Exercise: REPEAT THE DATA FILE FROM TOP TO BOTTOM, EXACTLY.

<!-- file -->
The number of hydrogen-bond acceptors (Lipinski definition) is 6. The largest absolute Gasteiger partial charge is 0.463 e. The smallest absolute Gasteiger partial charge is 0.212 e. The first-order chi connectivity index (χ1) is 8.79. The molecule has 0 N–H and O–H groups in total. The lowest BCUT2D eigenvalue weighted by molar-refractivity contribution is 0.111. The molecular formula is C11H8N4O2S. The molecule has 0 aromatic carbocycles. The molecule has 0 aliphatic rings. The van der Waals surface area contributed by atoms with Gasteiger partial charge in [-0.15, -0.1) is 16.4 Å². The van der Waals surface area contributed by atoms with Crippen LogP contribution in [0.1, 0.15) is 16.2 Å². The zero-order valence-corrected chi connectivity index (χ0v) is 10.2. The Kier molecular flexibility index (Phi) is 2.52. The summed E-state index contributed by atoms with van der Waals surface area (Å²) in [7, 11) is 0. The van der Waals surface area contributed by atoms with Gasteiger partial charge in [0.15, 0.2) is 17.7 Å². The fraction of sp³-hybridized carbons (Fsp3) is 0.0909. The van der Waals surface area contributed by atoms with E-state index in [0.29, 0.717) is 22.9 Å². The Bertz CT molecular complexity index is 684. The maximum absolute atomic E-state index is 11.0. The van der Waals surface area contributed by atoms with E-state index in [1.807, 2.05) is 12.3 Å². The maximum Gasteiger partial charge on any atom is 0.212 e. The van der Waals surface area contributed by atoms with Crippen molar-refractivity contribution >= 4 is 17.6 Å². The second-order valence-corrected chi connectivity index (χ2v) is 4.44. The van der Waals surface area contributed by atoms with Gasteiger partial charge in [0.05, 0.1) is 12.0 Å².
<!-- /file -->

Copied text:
The number of hydrogen-bond acceptors (Lipinski definition) is 6. The largest absolute Gasteiger partial charge is 0.463 e. The smallest absolute Gasteiger partial charge is 0.212 e. The first-order chi connectivity index (χ1) is 8.79. The molecule has 0 N–H and O–H groups in total. The lowest BCUT2D eigenvalue weighted by molar-refractivity contribution is 0.111. The molecular formula is C11H8N4O2S. The molecule has 0 aromatic carbocycles. The molecule has 0 aliphatic rings. The van der Waals surface area contributed by atoms with Gasteiger partial charge in [-0.15, -0.1) is 16.4 Å². The van der Waals surface area contributed by atoms with Crippen LogP contribution in [0.1, 0.15) is 16.2 Å². The zero-order valence-corrected chi connectivity index (χ0v) is 10.2. The Kier molecular flexibility index (Phi) is 2.52. The summed E-state index contributed by atoms with van der Waals surface area (Å²) in [7, 11) is 0. The van der Waals surface area contributed by atoms with Gasteiger partial charge in [0.15, 0.2) is 17.7 Å². The fraction of sp³-hybridized carbons (Fsp3) is 0.0909. The van der Waals surface area contributed by atoms with E-state index in [0.29, 0.717) is 22.9 Å². The Bertz CT molecular complexity index is 684. The maximum absolute atomic E-state index is 11.0. The van der Waals surface area contributed by atoms with E-state index in [1.807, 2.05) is 12.3 Å². The maximum Gasteiger partial charge on any atom is 0.212 e. The van der Waals surface area contributed by atoms with Crippen molar-refractivity contribution >= 4 is 17.6 Å². The second-order valence-corrected chi connectivity index (χ2v) is 4.44. The van der Waals surface area contributed by atoms with Gasteiger partial charge in [0.05, 0.1) is 12.0 Å².